How to capitalize on the Bitcoin halving

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The next Bitcoin halving will occur in April. Based on historical trends, Bitcoin (BTC) often undergoes notable price fluctuations before and after a halving event. However, despite the potential for volatility, there are investment opportunities, and conducting a technical analysis can help traders with their investment decisions around the Bitcoin halving event.

This article showcases some strategic investment opportunities employed by traders in past Bitcoin halving events. However, remember that all investments carry some degree of risk, so engage in extensive investor education before trying these Bitcoin investment strategies.

Strategies to capitalize on the Bitcoin halving

The following sections delve into the strategies to capitalize on the Bitcoin halving event.

Timing the market

The strategy relies on the principle of “buying the rumor, selling the news.” Investors follow the market news and sentiment to understand market dynamics, conducting market analysis and making a move when they spot trading signals. However, this is one of the most challenging ways to capitalize on the Bitcoin halving because an investor’s timing has to be spot on, which is rare.

Bitcoin halving events have historically positively impacted the price of Bitcoin, setting off capitalizing trends. Halving events often cause optimistic market sentiment, leading to bullish runs before and after. The projected scarcity in Bitcoin supply boosts its demand, driving its value upward. However, the historical post-halving price rise is no guarantee that the same will happen after the 2024 halving. Always do your own research to better understand price trends.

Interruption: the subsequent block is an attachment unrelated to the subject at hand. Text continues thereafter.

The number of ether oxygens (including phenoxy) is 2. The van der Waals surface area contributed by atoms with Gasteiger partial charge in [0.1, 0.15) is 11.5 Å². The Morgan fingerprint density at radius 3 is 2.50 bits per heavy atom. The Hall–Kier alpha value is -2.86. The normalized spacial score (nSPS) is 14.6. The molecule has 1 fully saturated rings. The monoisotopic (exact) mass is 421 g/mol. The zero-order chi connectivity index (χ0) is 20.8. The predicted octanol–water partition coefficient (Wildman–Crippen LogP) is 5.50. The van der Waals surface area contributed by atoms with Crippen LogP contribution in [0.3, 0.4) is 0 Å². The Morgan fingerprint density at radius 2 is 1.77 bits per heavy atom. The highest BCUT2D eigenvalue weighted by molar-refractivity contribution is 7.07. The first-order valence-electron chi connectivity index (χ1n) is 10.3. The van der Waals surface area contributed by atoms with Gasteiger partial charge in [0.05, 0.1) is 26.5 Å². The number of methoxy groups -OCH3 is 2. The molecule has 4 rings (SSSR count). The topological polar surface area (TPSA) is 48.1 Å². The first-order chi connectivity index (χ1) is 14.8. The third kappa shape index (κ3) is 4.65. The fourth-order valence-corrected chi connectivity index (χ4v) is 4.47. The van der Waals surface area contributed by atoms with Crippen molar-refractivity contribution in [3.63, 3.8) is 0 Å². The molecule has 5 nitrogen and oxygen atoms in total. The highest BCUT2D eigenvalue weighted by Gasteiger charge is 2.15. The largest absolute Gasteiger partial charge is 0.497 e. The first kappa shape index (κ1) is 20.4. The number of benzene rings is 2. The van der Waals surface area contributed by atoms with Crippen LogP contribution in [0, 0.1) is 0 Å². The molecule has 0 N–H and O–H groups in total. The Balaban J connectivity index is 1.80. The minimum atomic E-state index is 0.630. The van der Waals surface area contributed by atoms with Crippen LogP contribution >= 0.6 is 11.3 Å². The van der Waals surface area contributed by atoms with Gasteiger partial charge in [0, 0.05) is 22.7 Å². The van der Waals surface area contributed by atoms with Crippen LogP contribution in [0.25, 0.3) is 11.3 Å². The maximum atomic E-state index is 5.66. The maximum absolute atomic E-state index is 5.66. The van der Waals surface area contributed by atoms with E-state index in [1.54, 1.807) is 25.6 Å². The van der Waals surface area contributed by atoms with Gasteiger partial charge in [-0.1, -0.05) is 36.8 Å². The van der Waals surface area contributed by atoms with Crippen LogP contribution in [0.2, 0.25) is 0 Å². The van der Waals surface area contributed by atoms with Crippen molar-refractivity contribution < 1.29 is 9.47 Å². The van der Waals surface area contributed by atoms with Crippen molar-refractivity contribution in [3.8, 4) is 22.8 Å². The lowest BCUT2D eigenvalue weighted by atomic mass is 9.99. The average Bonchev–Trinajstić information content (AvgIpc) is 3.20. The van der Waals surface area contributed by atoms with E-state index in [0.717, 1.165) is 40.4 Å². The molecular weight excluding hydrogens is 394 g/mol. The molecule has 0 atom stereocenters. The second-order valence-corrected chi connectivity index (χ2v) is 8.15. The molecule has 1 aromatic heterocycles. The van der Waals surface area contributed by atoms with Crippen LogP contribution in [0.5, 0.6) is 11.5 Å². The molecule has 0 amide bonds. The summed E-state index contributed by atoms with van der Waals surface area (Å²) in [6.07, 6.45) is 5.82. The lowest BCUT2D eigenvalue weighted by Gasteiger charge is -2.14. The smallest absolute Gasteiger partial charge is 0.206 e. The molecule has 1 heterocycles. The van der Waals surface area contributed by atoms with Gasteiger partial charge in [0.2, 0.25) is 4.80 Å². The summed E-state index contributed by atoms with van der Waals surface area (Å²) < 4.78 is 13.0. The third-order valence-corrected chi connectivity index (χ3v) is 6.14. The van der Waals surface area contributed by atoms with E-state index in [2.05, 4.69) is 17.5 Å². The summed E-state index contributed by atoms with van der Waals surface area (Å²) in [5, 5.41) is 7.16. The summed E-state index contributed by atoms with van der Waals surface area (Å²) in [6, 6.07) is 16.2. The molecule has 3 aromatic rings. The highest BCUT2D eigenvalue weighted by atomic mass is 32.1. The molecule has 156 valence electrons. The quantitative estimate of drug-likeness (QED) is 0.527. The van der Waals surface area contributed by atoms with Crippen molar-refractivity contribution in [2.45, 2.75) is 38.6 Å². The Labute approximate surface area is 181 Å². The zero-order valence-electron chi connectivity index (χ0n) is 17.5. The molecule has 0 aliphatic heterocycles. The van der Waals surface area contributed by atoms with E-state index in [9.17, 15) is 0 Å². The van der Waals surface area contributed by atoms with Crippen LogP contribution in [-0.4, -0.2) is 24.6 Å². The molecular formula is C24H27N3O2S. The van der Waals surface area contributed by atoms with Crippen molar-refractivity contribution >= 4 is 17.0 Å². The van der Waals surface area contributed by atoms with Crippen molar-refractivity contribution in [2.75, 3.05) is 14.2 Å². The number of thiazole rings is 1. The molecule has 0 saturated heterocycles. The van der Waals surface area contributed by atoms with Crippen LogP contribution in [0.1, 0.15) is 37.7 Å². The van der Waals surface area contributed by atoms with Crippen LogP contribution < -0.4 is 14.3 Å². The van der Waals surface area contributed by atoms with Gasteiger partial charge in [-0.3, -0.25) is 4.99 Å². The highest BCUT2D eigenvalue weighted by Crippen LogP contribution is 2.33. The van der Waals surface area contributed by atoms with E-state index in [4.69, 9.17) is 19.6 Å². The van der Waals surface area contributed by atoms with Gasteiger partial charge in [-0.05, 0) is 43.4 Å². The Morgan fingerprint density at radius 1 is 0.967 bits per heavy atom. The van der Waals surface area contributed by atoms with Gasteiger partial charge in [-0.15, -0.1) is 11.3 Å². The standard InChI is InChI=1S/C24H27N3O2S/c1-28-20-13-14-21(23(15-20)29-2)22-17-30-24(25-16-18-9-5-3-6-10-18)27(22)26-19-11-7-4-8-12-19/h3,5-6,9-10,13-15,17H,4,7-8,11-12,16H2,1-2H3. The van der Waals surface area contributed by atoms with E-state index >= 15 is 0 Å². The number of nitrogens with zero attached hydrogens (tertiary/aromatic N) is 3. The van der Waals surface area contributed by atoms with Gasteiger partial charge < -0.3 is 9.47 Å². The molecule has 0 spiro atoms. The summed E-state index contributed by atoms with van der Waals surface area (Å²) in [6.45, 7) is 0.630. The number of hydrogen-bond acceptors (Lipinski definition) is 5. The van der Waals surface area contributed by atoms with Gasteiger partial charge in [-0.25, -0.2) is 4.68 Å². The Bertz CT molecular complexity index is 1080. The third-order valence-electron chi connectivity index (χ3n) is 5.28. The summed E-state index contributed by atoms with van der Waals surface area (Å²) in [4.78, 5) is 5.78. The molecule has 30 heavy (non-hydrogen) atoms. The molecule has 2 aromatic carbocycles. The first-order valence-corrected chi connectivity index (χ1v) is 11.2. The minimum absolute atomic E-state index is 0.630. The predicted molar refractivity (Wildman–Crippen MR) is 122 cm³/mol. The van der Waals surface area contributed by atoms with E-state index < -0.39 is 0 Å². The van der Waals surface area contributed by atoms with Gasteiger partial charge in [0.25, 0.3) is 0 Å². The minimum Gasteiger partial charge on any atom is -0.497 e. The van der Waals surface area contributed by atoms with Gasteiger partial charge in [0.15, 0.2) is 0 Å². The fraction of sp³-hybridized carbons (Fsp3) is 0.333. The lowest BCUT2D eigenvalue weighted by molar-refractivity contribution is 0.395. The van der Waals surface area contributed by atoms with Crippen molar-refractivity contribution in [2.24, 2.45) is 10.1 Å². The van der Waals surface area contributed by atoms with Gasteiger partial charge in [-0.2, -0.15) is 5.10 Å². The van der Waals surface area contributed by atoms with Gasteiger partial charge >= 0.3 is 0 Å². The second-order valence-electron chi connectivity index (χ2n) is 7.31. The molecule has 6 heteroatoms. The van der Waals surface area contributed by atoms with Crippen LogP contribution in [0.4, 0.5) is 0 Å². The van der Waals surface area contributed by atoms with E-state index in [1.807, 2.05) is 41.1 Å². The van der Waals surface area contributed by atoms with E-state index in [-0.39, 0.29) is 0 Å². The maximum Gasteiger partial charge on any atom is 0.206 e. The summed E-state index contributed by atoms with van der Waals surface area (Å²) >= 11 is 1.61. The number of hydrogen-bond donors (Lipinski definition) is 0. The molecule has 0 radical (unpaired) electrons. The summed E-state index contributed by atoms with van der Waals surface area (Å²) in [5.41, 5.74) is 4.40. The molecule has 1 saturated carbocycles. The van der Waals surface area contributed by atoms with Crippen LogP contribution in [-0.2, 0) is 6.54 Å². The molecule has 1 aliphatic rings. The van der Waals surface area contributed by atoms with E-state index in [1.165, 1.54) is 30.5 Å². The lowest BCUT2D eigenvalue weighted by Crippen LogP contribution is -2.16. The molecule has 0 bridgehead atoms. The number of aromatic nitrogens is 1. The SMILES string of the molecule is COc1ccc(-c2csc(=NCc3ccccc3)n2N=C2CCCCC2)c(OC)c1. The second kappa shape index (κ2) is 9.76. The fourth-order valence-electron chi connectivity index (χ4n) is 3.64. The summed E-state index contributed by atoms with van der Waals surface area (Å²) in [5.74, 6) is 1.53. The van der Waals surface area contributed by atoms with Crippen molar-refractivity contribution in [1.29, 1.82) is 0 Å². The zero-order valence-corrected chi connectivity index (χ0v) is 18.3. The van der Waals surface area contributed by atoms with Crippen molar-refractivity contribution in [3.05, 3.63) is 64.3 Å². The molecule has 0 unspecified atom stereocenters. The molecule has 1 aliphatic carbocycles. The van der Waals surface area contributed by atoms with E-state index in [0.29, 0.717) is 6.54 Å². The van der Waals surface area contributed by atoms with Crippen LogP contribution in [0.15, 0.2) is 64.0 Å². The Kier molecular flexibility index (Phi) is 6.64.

Short-term and long-term investment planning

To develop their trading techniques, a trader needs to assess their risk tolerance and map their investment goals. This will depend on whether a trader is using Bitcoin as a store of value or leveraging the frequent price fluctuations to make profitable decisions. Once an investor understands their risk appetite and investment horizon, they can formulate a short or long-term strategy:

Short-term trading

Traders adopting this strategy usually capitalize on regular price movements to achieve short-term gains. It requires detailed technical analysis and the adoption of sound trading strategies to pull off. They also monitor price movements, identify trends and set entry and exit points.

Long-term strategy

This is also known as a buy-and-hold (hodl) strategy. While there is no guarantee the price will increase after the 2024 halving event, past events show Bitcoin’s price increases a few months or years later, hitting all-time highs each time.

Dollar-cost averaging

Employing the dollar-cost averaging DCA strategy means investing a set amount of money at fixed, regular intervals, regardless of Bitcoin’s current price at those intervals. The strategy aims to reduce the impact of market volatility by spreading the investment over time.

DCA has proved a solid strategy for other investors during times of high price volatility, so it could work when high volatility occurs during Bitcoin’s halving (which historically has led to substantial price movements). It takes away the pressure of trying to time the market perfectly.

Additionally, the DCA strategy helps soften the blow of short-term price fluctuations by accumulating Bitcoin over time. This ensures investors reap potential long-term price gains by averaging out their cost basis.

Diversifying portfolio

One of the key investing strategies is diversifying portfolios, aligning with the investment saying, “Don’t put your eggs in one basket.” This enables investors to spread their risk by investing in different assets, minimizing the impact of an underperforming investment.

While BTC may be the main investment asset, a trader could exploit other cryptocurrency opportunities in a well-balanced portfolio. If the price of Bitcoin goes up, for instance, a Bitcoin holder could sell some of their BTC and invest in other cryptocurrencies or traditional asset investment avenues to beef up their investment portfolio.

As always, investors should conduct a fundamental analysis of all potential investment assets before committing to any decision.

Bitcoin derivatives trading

A derivative is a contract between a trader and another party, with Bitcoin as the underlying asset setting the value of the derivative. Focusing on Bitcoin derivatives trading in the context of halving events involves leveraging the increased volatility and market speculation that often accompany these periods.